The 2002 in Touring spec was a hatchback form of BMW’s popular 2002 model, which was only built from 1971 until 1974 and actually proved relatively unsuccessful (when compared to the rest of the 2002 lineup’s 11 year production run of more than 140,000 cars built). Only 130 horsepower created by a 2000cc inline four doesn’t sound like much today, but the 2002 is a collectible car in any form thanks to iconic style nimble driving characteristics, which are only enhanced by Alpina’s changes. Though Paul Walker might not have wanted the Alpina to race around the streets of town, it would be hard to imagine he bought the car simply as an investment.
10.NISSAN SKYLINE R34 GT-R V SPEC
The second Fast and Furious film may have lost Vin Diesel as Paul Walker’s outlaw counterpart, but the movie got a huge boost by the appearance of a new star (and not Tyrese). Automotive enthusiasts the world over held their breath when Walker’s character, Brian O’Conner, showed up for a street race in a JDM Nissan Skyline GT-R, fully modded out and even still right-hand drive.
Of course, Walker’s hero demolishes his competition in the car, and anyone who knew cars of that era probably recognized just how potent of a car he’d brought to the table.
The Skyline GT-R is a highly upgraded version of Nissan, Datsun, and original manufacturer Prince’s Skyline model line, though the R34 variant is barely recognizable compared to the first Skyline released in 1957. With the Skyline GT-R playing such a big role in 2 Fast 2 Furious, it should come as no surprise that Walker owns one in his collection – notably an R34 GT-R in V Spec trim. Various V Spec levels added limited slip differentials, aero packages, deleted features like radios and rear windshield wipers, and more, but all shared the race-bred underpinnings of a twin-turbocharged inline six engine sending power to all four wheels.A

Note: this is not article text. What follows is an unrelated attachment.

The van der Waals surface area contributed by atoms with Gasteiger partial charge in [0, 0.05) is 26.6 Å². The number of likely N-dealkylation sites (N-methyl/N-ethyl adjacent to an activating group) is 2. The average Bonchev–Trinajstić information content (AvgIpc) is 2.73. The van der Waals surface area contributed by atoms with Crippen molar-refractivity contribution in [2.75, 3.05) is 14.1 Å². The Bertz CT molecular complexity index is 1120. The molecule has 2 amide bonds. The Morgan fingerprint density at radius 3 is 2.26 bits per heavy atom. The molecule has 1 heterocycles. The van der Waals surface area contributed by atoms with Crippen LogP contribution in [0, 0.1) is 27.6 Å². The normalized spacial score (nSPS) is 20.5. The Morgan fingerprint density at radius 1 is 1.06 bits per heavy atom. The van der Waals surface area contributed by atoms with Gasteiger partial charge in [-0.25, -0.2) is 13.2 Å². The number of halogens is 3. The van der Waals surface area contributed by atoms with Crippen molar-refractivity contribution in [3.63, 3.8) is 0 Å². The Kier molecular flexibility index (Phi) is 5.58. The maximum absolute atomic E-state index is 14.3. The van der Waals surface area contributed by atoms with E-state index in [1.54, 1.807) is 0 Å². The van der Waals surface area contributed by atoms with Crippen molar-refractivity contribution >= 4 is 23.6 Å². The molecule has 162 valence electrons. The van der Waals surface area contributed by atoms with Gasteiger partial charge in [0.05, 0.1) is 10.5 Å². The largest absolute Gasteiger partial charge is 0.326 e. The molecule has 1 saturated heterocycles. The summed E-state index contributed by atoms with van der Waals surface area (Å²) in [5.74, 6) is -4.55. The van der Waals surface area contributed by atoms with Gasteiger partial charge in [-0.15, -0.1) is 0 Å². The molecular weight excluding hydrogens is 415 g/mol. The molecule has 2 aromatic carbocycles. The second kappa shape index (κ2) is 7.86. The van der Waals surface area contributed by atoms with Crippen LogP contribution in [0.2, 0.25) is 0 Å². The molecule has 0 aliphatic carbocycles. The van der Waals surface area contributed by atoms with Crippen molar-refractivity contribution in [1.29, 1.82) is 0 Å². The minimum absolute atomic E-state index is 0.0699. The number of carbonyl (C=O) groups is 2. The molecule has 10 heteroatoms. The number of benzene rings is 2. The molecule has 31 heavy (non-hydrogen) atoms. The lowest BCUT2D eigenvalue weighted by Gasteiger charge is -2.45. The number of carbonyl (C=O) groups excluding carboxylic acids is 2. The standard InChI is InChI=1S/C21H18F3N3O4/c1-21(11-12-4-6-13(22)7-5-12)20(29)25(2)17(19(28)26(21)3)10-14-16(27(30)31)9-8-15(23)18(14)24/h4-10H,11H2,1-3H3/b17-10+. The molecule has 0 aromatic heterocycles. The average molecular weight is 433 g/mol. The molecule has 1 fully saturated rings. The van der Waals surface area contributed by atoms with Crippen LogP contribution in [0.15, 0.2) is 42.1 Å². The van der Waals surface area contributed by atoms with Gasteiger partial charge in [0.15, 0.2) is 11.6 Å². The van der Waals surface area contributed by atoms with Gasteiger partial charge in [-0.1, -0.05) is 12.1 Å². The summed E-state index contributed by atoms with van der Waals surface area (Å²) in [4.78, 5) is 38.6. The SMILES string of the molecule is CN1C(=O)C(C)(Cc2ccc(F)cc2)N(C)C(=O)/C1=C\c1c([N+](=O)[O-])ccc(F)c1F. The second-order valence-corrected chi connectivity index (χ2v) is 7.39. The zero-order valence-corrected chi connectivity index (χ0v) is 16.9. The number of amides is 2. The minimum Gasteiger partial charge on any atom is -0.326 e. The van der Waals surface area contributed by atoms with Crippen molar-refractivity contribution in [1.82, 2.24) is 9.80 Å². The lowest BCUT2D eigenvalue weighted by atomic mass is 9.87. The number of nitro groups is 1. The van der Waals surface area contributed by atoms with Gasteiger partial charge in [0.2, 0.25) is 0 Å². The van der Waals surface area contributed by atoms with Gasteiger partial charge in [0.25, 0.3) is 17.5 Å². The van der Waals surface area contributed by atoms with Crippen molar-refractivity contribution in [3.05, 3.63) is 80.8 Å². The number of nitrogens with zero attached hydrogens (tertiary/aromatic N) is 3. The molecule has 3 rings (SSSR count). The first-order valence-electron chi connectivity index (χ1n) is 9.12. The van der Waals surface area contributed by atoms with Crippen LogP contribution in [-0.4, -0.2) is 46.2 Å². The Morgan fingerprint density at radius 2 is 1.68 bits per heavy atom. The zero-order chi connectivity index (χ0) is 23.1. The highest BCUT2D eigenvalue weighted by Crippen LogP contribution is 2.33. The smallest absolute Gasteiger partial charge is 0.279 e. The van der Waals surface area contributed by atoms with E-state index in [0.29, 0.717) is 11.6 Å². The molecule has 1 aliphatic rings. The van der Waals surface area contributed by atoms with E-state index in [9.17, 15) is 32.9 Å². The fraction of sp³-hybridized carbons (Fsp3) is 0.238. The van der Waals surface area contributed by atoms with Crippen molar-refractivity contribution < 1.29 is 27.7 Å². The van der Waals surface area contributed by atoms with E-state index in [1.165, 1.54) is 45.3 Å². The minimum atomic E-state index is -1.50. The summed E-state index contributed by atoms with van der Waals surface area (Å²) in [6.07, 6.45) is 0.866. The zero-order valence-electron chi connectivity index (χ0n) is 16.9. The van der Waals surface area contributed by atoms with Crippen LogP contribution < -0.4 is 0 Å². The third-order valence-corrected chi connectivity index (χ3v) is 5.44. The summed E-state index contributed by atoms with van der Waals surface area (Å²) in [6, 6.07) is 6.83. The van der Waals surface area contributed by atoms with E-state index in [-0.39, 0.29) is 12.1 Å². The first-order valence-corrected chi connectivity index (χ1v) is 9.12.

9.NISSAN S15 SILVIA
A couple of Paul Walker’s cars are straight up illegal to drive on the streets of America, and especially California, as they were never imported to the states and don’t meet emissions requirements. The 25 year import rule means that these cars will one day be possible to register, perhaps out of state, but currently Walker’s Nissan Silvia, an S15 generation, still requires at least six more years given its initial introduction in 1999.
Nonetheless, the Silvia is a popular car for tuners, given its light weight, simple design, and turbocharged inline four engine which produced up to 250 horsepower in stock form. Chances are Walker owned a Spec-R Silvia, which came with a six speed manual transmission, larger sway bars, chassis reinforcements, and strut braces. A larger brake booster and a helical limited slip rear differential make the Silvia in Spec R trim very attractive in the drifting scene, and a modified Silvia plays a large part in The Fast and the Furious: Tokyo Drift. Even though Walker didn’t play a role in that film, he no doubt appreciated the Silvia’s role in the movie and in the culture that inspired the story. Hopefully he got some time behind the wheel, perhaps in the remote hills outside of Los Angeles.